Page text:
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Exhibition extended in Abbotsford for art piece with rare biblical coin

The Crucifixion: The Shekel of Pontius Pilate on display through the new year
Abbotsford Mayor Henry Braun (right) and author/essayist Robert Joseph Greene (left) unveiled the art piece The Crucifixion: The Shekel of Pontius Pilate by artist Catherine Adamson on Sept. 23 at Columbia Bible College. (Submitted photo)

An art piece featuring a rare artifact attributed and verified as coinage stamped during the reign of the man who gave the order to crucify Jesus Christ can now be viewed in Abbotsford through early 2022.

The piece, titled The Crucifixion: The Shekel of Pontius Pilate, by Canadian artist Catherine Adamson was originally slated to conclude on Nov. 30.

It is on display in the Metzger Collection on the campus of Columbia Bible College, 2940 Clearbrook Rd.

The Crucifixion was unveiled Sept. 23 by Abbotsford Mayor Henry Braun and author/essayist Robert Joseph Greene.

The piece is the first work in a wider collection titled Authentic: A Study in Evil. A collaborative effort, the commissioned collection focuses on rulers who, in order to satisfy their own ego and/or ideology, used their power to suppress both people and nature.

Pilate is known as the judge of Jesus’s trial who gave the order for his crucifixion in Judea.

RELATED: Art piece in Abbotsford features coin connected to era of man who ordered crucifixion of Jesus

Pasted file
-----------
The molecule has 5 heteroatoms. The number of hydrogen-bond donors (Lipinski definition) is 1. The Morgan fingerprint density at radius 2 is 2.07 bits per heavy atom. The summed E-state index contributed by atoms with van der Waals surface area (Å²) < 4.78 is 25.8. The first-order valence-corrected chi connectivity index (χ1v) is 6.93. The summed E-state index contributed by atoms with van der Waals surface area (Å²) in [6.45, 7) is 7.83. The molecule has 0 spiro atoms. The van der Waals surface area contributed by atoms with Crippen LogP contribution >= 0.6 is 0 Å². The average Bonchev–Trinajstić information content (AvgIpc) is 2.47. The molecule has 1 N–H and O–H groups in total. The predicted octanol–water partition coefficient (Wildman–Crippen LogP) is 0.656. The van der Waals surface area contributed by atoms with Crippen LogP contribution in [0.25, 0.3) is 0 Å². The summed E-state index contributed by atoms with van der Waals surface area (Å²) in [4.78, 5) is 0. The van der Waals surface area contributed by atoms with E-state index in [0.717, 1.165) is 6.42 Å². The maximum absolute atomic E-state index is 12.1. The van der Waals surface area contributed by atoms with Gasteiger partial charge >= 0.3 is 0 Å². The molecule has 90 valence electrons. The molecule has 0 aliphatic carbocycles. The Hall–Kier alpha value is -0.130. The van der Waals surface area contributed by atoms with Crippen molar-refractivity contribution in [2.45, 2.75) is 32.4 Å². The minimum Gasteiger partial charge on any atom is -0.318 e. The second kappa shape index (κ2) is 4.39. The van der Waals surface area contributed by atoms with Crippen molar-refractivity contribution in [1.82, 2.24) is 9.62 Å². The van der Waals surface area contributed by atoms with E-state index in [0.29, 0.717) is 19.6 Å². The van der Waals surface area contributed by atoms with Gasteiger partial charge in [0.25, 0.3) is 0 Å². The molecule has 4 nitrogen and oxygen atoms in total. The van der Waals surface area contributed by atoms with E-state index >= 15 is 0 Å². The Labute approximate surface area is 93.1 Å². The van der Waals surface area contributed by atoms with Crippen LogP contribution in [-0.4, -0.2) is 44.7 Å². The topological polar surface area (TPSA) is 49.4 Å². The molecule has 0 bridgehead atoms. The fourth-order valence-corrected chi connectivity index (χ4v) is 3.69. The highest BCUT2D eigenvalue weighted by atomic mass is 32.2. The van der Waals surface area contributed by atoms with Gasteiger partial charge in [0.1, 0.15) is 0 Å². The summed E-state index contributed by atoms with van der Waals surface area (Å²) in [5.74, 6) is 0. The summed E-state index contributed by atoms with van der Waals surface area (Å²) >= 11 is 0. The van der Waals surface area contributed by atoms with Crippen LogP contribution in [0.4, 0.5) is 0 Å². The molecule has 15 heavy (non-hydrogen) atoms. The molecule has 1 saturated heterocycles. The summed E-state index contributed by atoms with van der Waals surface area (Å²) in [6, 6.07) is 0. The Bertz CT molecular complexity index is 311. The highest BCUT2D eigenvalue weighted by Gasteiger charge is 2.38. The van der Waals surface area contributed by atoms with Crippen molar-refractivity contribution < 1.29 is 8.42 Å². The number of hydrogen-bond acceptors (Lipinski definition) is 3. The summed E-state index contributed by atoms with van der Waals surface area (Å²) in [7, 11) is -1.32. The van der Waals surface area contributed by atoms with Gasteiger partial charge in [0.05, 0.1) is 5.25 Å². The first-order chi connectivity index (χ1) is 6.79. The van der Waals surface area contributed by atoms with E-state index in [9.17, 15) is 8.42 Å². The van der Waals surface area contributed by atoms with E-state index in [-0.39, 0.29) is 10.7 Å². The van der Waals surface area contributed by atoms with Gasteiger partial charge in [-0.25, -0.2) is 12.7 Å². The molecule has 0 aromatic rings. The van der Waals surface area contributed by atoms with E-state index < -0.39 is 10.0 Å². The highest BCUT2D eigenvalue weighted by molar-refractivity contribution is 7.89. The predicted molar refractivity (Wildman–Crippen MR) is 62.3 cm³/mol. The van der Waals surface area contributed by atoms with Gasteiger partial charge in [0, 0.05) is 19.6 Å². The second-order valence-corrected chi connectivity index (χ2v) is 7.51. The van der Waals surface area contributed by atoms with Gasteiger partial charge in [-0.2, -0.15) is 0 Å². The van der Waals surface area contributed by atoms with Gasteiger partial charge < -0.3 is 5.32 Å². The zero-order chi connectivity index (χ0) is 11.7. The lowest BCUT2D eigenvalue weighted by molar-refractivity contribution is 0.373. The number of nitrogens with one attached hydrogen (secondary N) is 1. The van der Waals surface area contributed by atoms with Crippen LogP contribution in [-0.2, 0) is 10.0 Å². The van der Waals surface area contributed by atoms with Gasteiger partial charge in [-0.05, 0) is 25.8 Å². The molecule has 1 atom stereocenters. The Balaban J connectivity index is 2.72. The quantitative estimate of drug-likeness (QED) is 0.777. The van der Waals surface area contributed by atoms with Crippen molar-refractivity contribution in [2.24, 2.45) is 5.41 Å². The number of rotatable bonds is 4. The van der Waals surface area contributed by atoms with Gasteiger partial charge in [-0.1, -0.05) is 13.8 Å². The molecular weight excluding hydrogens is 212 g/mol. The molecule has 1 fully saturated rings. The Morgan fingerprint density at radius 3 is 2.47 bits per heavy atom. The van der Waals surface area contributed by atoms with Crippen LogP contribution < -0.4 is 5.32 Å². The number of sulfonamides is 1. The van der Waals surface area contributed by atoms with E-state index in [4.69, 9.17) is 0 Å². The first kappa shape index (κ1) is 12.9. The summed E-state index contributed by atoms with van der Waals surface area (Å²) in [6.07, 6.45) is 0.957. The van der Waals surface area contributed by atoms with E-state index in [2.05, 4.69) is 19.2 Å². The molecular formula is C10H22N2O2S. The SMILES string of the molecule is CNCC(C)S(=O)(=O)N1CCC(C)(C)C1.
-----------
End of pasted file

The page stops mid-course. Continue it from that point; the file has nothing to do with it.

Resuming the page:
The rare coin set in the art piece was the only archeological evidence that Pilate existed until 1961, when a cornerstone to a theatre in Judea was discovered with Pilate’s name on it.

The art piece is on temporary loan to the Metzger Collection, and the museum has reported an increase in visitor traffic since the exhibition opened to the public on Sept. 24.

The Crucifixion is valued at $30,000, and it’s hoped that a private donation can take place to make it a permanent part of the Metzger Collection.

The collection was the work of a lifetime for Rev. Dr. Frederick Metzger and sets the biblical story within the broader context of human history, from prehistory to the modern period.

After touring Israel in 1967, Metzger began to collect museum-quality replicas of artwork and artifacts, and over the course of nearly a half-century, his collection grew to include more than 1,200 pieces.

The collection was donated to Columbia Bible College in 2012 and opened to the public in 2015.

“This is the only place in the world you can find all these pieces under one roof,” says Greg Thiessen, manager of the Metzger Collection.

“The Crucifixion would be an incredible addition to Rev. Metzger’s legacy as it strikingly illustrates the intersection of the Bible with culture and history.”

The exhibition is free to the public by appointment only. Call 604-853-3567 (ext. 539), visit or email

The collection is closed for the holidays from Dec. 24 to Jan. 3.

Vikki Hopes

About the Author: Vikki Hopes

I have been a journalist for almost 40 years, and have been at the Abbotsford News since 1991.
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